High school is rough. Especially if the high-schooler spends a lot of time on the football field.
THE ISSUE: A study found that high school football players wearing store-bought mouth guards were more than twice as likely to suffer mild traumatic brain injuries than those wearing properly fitted, custom mouth guards.
LOCAL IMPACT: As a community service project, a local dental clinic has offered free custom-fitted mouth guards to the Shawnee district's high school football team of 76 players, to help keep them safer during practice and games throughout the school year.
High school is rough.
Especially if the high-schooler spends a lot of time on the football field.
Literally just down the road, the owner of a local dental practice in Shawnee, Dr. Andrew Minnigh, knows this.
Years ago, while in college at The University of Oklahoma, Minnigh shadowed a dentist in Norman who would make custom-fitted mouth guards for football players.
Minnigh held onto that experience, tucking it away, because it was a good idea.
Now, with a practice of his own, and making it a habit to do a couple community service projects a year, Minnigh thought back on that good idea.
“Custom-fitted mouth guards can help counter or minimize concussions,” Minnigh said. “There's a scientific basis for it.”
Minnigh said the thickness of custom mouth guards makes a big difference.
Research has indicated that mouthguard thickness is a factor in the level of protection from mouth guards. The average thickness of custom-made mouth guards worn in a study was 3.5 millimeters, while the average thickness of the over-the-counter mouth guards was only 1.65 millimeters.
The findings showed that 8.3 percent of the athletes wearing using over-the-counter standard mouth guards suffered brain injuries. However, only 3.6 percent of the players wearing custom mouth guards suffered concussions.
Minnigh said his community service venture was more of a man-hour type thing, than monetarily costly.
“Once the vendors found out what I was doing, they were good about giving me a good deal on supplies,” he said.
The endeavor took most of the last two months —working dozens of ball players into Minnigh's already busy daily schedule.
He said he would see each player at least a couple times — first to create a custom model, then again later for a fitting and adjustment with the mouth guard itself.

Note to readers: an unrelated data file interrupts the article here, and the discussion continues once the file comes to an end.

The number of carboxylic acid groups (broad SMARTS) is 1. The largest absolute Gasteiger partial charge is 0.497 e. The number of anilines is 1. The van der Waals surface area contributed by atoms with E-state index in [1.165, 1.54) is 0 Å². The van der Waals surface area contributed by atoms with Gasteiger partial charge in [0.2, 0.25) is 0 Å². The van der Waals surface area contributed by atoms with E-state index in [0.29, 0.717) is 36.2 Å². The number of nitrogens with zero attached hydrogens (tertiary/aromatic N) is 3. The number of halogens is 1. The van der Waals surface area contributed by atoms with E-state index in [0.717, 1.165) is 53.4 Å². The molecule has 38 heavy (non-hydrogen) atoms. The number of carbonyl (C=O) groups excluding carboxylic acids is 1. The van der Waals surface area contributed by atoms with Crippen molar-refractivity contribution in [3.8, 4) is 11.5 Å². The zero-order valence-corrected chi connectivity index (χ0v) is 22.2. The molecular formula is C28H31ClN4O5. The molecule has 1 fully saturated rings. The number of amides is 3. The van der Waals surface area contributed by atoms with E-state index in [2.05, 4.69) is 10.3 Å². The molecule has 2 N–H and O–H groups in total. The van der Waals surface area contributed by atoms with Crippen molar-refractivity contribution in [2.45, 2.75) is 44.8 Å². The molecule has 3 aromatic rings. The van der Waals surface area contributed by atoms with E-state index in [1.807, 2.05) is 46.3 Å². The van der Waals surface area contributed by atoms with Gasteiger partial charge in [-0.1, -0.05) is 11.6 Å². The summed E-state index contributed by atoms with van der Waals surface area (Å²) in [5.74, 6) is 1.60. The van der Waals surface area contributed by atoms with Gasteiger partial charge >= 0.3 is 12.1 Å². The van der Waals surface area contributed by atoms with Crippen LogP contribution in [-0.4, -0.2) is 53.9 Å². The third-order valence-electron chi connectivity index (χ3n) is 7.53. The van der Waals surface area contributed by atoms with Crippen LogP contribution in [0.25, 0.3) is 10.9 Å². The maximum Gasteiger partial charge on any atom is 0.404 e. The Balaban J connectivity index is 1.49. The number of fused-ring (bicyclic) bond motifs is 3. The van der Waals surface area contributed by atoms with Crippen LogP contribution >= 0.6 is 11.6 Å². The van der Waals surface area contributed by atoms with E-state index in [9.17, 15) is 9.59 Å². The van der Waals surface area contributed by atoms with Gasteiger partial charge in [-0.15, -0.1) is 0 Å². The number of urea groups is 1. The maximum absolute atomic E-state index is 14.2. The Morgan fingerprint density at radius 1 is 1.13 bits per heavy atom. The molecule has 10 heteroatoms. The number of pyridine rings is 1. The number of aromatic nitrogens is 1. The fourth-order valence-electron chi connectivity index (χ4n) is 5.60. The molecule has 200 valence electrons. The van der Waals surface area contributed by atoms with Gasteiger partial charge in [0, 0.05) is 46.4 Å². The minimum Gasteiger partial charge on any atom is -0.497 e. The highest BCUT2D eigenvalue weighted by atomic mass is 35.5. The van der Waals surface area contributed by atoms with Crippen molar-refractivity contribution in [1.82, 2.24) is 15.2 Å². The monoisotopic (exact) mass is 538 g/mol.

He said the process was painless for him and his crew.
“The students were all so polite and well-mannered,” he said. “It was a fun project.”
Minnigh said his handful of employees were extremely helpful in making the effort go smoothly — organizing and scheduling fittings.
“I'm glad I did it; I would do it again — maybe offer custom colors or logos,” he said.
Caroline Skinner, with the Shawnee Quarterback Club, said she was excited when she was approached by fellow Junior Service League (JSL) member Annie Minnigh — sharing her desire for her husband to provide mouth guards for the entire Shawnee High School football team.
“As Quarterback Club, we were immediately ecstatic that they would provide such a personalized service to our players,” Skinner said. “The coaches were all for it, as it's been shown to decrease head injury.”
Many Shawnee players do not have access to such care, she said, and this was a really awesome service to provide for the players.
“Dr. Minnigh's office was extremely easy to work with this summer to assure every player who wanted a custom-fitted mouth guard was able to get one … up until the last day,” Skinner said.
She said the Quarterback Club spends most of its money on feeding the players throughout the season, so to have a local dentist who wants to give the boys something extra is very special, she said.
“Their efforts will definitely positively impact our Army of 76 the entire season,” she said. “We cannot say thank you enough to Dr. Minnigh and his staff.”
Shawnee Public Schools Superintendent Dr. April Grace said all school districts rely heavily on community partnerships for any of their programs.
“We appreciate the partnerships we have with all of our stakeholders, as well as community businesses, agencies and foundations,” she said. “The services and donations they make — either monetarily or with their time and products — enhances opportunities for our students.”